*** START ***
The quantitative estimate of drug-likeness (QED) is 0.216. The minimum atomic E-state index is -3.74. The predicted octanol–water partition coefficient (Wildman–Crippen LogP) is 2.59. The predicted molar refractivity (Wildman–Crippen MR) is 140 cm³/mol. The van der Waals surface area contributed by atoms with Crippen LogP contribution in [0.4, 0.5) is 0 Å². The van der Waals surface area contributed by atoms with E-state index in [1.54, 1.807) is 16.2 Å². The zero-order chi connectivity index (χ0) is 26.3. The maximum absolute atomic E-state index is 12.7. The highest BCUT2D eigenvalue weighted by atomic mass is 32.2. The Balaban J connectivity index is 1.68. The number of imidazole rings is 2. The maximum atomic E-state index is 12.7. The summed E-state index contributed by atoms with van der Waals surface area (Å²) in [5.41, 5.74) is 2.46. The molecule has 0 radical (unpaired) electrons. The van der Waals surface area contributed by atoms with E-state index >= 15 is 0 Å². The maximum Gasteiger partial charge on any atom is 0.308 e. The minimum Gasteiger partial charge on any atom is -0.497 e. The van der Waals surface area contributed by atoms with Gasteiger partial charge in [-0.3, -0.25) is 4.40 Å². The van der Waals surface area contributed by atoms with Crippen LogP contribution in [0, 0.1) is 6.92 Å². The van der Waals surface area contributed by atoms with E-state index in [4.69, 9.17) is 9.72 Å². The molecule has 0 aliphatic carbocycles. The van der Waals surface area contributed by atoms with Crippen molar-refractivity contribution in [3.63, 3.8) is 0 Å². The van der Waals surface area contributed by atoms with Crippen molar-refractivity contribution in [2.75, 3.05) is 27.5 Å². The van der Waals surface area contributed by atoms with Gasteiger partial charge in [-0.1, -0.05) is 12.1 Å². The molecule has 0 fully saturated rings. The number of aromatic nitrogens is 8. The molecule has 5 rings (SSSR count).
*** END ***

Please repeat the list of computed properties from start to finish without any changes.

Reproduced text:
The quantitative estimate of drug-likeness (QED) is 0.216. The minimum atomic E-state index is -3.74. The predicted octanol–water partition coefficient (Wildman–Crippen LogP) is 2.59. The predicted molar refractivity (Wildman–Crippen MR) is 140 cm³/mol. The van der Waals surface area contributed by atoms with Crippen LogP contribution in [0.4, 0.5) is 0 Å². The van der Waals surface area contributed by atoms with E-state index in [1.54, 1.807) is 16.2 Å². The zero-order chi connectivity index (χ0) is 26.3. The maximum absolute atomic E-state index is 12.7. The highest BCUT2D eigenvalue weighted by atomic mass is 32.2. The Balaban J connectivity index is 1.68. The number of imidazole rings is 2. The maximum atomic E-state index is 12.7. The summed E-state index contributed by atoms with van der Waals surface area (Å²) in [5.41, 5.74) is 2.46. The molecule has 0 radical (unpaired) electrons. The van der Waals surface area contributed by atoms with E-state index >= 15 is 0 Å². The maximum Gasteiger partial charge on any atom is 0.308 e. The minimum Gasteiger partial charge on any atom is -0.497 e. The van der Waals surface area contributed by atoms with Gasteiger partial charge in [-0.3, -0.25) is 4.40 Å². The van der Waals surface area contributed by atoms with Crippen LogP contribution in [0, 0.1) is 6.92 Å². The van der Waals surface area contributed by atoms with E-state index in [4.69, 9.17) is 9.72 Å². The molecule has 0 aliphatic carbocycles. The van der Waals surface area contributed by atoms with Crippen molar-refractivity contribution in [3.63, 3.8) is 0 Å². The van der Waals surface area contributed by atoms with Crippen molar-refractivity contribution in [2.75, 3.05) is 27.5 Å². The van der Waals surface area contributed by atoms with Gasteiger partial charge in [-0.1, -0.05) is 12.1 Å². The molecule has 0 fully saturated rings. The number of aromatic nitrogens is 8. The molecule has 5 rings (SSSR count).